The Task Group on Activation and Fission Products sadly saw the passing of long-standing chair Frank Krowzack this past year. Recent task group accomplishments include final approval of D 7168, Test Method for 99Tc in Water by Solid Phase Extraction Disk. Single operator testing is under way for an elegant method for the determination of 89Sr and 90Sr in water. The technique combines the efficiency and specificity of extraction chromatography separations with the unique energy discrimination possible with Čerenkov radiation detection by liquid scintillation spectrometry. The method will address a weak point in classic methods for 89Sr and 90Sr since it can discriminate between the two beta-emitting radioisotopes even when they are present in samples at extreme ratios. Additional methods maintained by the task group include those for tritium in drinking water, 90Sr (by extraction chromatography), and low-level radioiodine and radioactive iron in water.
D19.04.03 on Measurement of Radioactivity
Donivan Porterfield, chair, and Carolyn Wong, vice chair
Linking most radiochemical methods is the nuclear counting instrumentation that acquires quantitative radionuclide data. The methods developed by the Task Group on Measurement of Radioactivity provide valuable support to the methods of other task groups that require chemical separations in advance of counting. Also supporting the methods of other task groups is the new D 7282, Practice for Setup, Calibration, and Quality Control of Instruments Used for Radioactivity Measurements.
The work of this task group also addresses methods that require no chemical separations in advance of counting. An example of such is the new standard D 7283, Test Method for Alpha- and Beta-Particle Radioactivity in Water by Liquid Scintillation Counting. This method also highlights the task group’s ongoing need to address continuing improvements in instrumentation performance and relies on the ability of recent liquid scintillation counters to distinguish detected alpha and beta decay events.
New types of nuclear detector materials open up the need for new or revised methods to address their potential. Examples of such materials for detection of gamma-ray photons include cadmium telluride, cadmium zinc telluride, and lanthanum halides (bromide and chloride). CT and CZT detectors provide good spectral resolution without the need for cryogenic cooling. Lanthanum halide detectors provide better spectral resolution than sodium iodide and larger detector volumes than CT and CZT detectors.
Beyond advances in radiation detector materials there are also improvements in the manner in which data is communicated and analyzed. Not too many years ago, interfacing of nuclear counting instrumentation to computers required the use of proprietary vendor interfaces and specialized software. Most current nuclear counting instrumentation can be quickly connected to computers using a common interface such as USB cables. The increasing power of computers allows more complex analysis of multi-channel data to improve the quality and speed with which results can be obtained. The power of data acquisition and analysis opens up the potential for data approaches such as list-mode time-stamp for spectral data.
D19.04.04 on Rapid Methods for Radiological Measurements
Douglas Van Cleef, chair, and David Burns, vice chair
The Task Group on Rapid Methods for Radiological Measurements was formed in 2004 for the purpose of developing, testing and disseminating analytic methods for use when time is of the essence, such as following a radiological emergency. The task group focuses on guides, practices and methods for a variety of media and analytes listed as priorities by state and federal agencies with responsibilities for emergency response. The task group members represent numerous national laboratories and commercial interests, and the development work is conducted in cooperation with the national laboratories.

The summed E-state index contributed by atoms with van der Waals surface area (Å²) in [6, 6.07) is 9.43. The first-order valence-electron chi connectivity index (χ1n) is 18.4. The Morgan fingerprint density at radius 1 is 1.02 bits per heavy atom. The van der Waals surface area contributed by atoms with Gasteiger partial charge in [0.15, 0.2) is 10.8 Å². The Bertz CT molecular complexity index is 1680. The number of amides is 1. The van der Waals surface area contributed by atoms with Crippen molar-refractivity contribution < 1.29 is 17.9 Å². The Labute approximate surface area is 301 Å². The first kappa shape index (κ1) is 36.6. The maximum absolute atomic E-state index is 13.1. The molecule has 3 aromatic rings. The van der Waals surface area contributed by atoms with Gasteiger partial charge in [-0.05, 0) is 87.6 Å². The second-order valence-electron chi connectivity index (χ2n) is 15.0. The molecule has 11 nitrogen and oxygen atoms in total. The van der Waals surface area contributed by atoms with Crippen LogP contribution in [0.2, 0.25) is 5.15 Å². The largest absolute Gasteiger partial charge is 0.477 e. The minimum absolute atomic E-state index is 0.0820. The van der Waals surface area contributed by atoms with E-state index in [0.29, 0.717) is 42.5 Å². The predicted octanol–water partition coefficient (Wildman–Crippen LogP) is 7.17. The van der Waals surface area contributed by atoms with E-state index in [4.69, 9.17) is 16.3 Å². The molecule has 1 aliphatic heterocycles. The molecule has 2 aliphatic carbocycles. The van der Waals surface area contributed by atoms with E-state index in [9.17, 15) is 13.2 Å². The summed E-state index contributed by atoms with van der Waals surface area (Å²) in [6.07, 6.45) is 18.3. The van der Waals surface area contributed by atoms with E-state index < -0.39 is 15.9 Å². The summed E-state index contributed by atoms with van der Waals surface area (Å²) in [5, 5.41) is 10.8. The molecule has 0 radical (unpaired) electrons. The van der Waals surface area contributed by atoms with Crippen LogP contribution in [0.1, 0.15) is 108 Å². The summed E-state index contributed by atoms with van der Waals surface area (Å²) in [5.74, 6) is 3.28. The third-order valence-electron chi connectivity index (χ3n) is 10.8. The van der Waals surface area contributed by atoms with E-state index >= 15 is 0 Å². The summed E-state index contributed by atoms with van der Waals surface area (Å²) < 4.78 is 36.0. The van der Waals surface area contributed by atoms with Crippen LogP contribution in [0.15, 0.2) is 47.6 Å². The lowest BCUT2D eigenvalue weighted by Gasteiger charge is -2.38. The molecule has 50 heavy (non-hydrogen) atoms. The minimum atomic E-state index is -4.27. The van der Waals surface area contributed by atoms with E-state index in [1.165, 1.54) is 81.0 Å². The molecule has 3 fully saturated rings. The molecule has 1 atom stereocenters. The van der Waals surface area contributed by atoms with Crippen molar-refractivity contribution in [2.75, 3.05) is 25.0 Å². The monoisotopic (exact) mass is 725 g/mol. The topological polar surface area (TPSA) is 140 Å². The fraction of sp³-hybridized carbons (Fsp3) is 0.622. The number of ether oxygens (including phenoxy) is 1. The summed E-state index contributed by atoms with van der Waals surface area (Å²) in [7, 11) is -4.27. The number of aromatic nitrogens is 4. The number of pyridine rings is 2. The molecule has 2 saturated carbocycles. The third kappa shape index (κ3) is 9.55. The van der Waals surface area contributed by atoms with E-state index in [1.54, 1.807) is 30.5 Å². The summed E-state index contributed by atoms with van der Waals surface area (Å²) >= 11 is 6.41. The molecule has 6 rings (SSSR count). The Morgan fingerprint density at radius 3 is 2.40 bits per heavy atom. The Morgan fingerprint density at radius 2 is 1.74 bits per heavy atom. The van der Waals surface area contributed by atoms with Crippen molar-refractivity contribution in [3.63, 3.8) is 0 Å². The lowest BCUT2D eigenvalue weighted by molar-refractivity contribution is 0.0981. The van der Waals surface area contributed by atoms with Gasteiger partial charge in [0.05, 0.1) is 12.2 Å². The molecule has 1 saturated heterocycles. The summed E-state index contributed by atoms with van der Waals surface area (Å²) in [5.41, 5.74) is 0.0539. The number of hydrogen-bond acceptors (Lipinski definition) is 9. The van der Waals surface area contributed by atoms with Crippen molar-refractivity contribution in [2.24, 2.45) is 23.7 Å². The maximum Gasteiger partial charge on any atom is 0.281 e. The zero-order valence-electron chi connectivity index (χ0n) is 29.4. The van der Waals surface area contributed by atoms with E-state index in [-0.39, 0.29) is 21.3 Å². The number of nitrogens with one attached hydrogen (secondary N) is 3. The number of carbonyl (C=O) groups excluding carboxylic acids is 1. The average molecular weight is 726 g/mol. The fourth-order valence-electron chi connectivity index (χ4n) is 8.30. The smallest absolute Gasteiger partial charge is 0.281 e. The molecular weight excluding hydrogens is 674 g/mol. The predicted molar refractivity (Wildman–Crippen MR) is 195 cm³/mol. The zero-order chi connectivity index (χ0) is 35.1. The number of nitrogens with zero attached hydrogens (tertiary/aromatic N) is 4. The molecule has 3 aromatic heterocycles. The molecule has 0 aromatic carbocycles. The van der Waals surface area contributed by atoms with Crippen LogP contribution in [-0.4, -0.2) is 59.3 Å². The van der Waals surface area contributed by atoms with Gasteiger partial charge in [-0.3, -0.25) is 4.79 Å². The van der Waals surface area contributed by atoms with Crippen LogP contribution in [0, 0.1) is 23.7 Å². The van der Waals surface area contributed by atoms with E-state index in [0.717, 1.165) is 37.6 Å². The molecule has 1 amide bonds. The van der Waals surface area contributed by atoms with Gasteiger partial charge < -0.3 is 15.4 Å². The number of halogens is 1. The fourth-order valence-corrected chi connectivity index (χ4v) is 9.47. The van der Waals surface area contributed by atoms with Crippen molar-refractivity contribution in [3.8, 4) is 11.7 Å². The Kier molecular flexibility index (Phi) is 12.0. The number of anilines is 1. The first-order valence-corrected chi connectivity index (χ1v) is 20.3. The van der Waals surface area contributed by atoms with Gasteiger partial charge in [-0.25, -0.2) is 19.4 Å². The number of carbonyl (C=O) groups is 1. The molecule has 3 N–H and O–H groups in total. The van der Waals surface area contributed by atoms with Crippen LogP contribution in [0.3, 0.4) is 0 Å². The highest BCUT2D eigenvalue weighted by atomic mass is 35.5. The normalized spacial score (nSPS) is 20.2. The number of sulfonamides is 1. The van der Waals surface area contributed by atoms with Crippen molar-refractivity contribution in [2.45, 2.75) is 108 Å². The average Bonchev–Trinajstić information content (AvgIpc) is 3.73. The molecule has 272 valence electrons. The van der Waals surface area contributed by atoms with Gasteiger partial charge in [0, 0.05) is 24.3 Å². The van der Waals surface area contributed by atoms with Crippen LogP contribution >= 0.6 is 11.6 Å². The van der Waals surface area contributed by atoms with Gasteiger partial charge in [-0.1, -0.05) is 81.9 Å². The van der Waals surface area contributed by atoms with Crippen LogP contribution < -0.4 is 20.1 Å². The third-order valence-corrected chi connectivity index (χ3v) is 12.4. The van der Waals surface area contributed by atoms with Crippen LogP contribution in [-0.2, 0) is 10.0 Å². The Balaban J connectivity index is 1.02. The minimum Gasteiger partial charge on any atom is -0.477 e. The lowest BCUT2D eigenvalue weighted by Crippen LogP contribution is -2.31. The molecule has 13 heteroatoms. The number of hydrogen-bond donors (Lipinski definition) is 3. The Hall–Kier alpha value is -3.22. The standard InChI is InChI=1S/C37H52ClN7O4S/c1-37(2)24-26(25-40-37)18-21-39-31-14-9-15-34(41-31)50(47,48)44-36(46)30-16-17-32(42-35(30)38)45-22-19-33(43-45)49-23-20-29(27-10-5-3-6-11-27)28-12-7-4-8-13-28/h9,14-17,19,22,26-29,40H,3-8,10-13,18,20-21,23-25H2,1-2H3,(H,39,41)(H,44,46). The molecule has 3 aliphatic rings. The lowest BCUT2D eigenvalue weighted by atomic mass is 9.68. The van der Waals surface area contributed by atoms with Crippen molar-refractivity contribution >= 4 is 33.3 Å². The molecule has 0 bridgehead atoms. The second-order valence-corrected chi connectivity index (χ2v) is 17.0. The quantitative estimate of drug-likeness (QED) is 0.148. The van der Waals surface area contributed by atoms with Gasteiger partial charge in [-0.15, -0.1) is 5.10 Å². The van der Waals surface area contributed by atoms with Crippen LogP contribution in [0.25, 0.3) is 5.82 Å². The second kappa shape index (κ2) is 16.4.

Activities for this task group include the finalization of guides for existing field instrumentation to influence emergency response decisions and the rapid screening of vegetation for 90sr contamination and a practice for the rapid screening of alpha- and beta-particle radioactivity in water by liquid scintillation counting.
D19.04.05 on Measurement of Radioactivity and Low-Level Radionuclides by Mass Spectrometry
Donna Beals, chair, and Linda Nichols, vice chair
The detection of radionuclides in water often requires a chemical separation of the element of interest followed by counting alpha, beta or photon emissions of the decaying radionuclide or isotope of interest. In recent years, the detection limit routinely achievable and the availability of mass spectrometers has improved to the point that many long-lived radionuclides (with a half-life greater than 100-1,000 years) are now being analyzed by mass spectrometry rather than by traditional decay particle emission counting methods. Although many standards exist on the use of mass spectrometry as a technique for measuring isotopes, ASTM International currently has no standards pertaining to the use of mass spectrometry to measure trace levels of radionuclides in water.
Subcommittee C26.05 on Methods of Test for the Nuclear Fuel Cycle has a few methods for the analysis of uranium, thorium and 99Tc in soil and urine by inductively coupled plasma mass spectrometers to support bioassay and remediation efforts. Subcommittee D19.05 on Trace Metals in Water uses ICP-MS to quantify metals in water; however, this method is not applicable to the isotopic analysis of radionuclides at the required detection limits. Therefore, it was decided to form this newest task group in Subcommittee D19.04. D19.04.05 will primarily focus on methods utilizing ICP-MS to quantify activities of various radionuclides in water. The methods developed in this task group will focus on the analysis of water and other matrices to support environmental monitoring (to meet EPA and other requirements) and homeland security applications. No efforts of this task group should overlap with those of C26.05, but rather will complement them so that ASTM provides guidance for a wide range of mass spectrometry applications to the analysis of radionuclides.
Of special note not presented above is the technical, time and financial support of the commercial industry, private and government laboratories and government agencies in the ongoing activities of D19.04. The subcommittee truly appreciates the past and current support, without which existing and future advances in method development and validation would not be possible. Such employer support has allowed a large group of D19.04 members to work in both a friendly and professional manner to effectively develop a body of methods that are valued and used by peers in both the United States and internationally. //